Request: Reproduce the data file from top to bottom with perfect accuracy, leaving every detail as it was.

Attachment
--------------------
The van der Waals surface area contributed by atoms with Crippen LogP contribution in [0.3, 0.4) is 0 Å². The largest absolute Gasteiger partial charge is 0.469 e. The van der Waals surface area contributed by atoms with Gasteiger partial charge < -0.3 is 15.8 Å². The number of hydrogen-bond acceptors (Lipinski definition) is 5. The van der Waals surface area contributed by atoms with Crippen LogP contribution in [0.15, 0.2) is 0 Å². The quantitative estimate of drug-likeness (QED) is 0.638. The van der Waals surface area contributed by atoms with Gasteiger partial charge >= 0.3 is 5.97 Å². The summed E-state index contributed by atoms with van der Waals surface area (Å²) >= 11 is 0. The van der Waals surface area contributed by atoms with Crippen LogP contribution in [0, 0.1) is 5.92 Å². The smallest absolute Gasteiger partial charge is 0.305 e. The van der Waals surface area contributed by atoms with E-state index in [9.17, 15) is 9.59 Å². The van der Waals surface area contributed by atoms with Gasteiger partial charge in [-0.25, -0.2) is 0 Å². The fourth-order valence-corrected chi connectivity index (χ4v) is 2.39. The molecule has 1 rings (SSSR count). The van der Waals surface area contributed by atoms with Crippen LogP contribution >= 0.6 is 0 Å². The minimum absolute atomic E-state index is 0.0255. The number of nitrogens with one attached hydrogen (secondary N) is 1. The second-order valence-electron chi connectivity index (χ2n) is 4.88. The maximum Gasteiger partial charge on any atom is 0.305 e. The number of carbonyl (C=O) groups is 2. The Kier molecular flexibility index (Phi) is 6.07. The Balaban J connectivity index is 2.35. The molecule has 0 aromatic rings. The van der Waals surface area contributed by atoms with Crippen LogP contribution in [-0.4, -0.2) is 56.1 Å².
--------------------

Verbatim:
The van der Waals surface area contributed by atoms with Crippen LogP contribution in [0.3, 0.4) is 0 Å². The largest absolute Gasteiger partial charge is 0.469 e. The van der Waals surface area contributed by atoms with Gasteiger partial charge < -0.3 is 15.8 Å². The number of hydrogen-bond acceptors (Lipinski definition) is 5. The van der Waals surface area contributed by atoms with Crippen LogP contribution in [0.15, 0.2) is 0 Å². The quantitative estimate of drug-likeness (QED) is 0.638. The van der Waals surface area contributed by atoms with Gasteiger partial charge >= 0.3 is 5.97 Å². The summed E-state index contributed by atoms with van der Waals surface area (Å²) >= 11 is 0. The van der Waals surface area contributed by atoms with Crippen LogP contribution in [0, 0.1) is 5.92 Å². The smallest absolute Gasteiger partial charge is 0.305 e. The van der Waals surface area contributed by atoms with E-state index in [9.17, 15) is 9.59 Å². The van der Waals surface area contributed by atoms with Gasteiger partial charge in [-0.25, -0.2) is 0 Å². The fourth-order valence-corrected chi connectivity index (χ4v) is 2.39. The molecule has 1 rings (SSSR count). The van der Waals surface area contributed by atoms with Crippen LogP contribution >= 0.6 is 0 Å². The minimum absolute atomic E-state index is 0.0255. The number of nitrogens with one attached hydrogen (secondary N) is 1. The second-order valence-electron chi connectivity index (χ2n) is 4.88. The maximum Gasteiger partial charge on any atom is 0.305 e. The number of carbonyl (C=O) groups is 2. The Kier molecular flexibility index (Phi) is 6.07. The Balaban J connectivity index is 2.35. The molecule has 0 aromatic rings. The van der Waals surface area contributed by atoms with Crippen LogP contribution in [-0.4, -0.2) is 56.1 Å².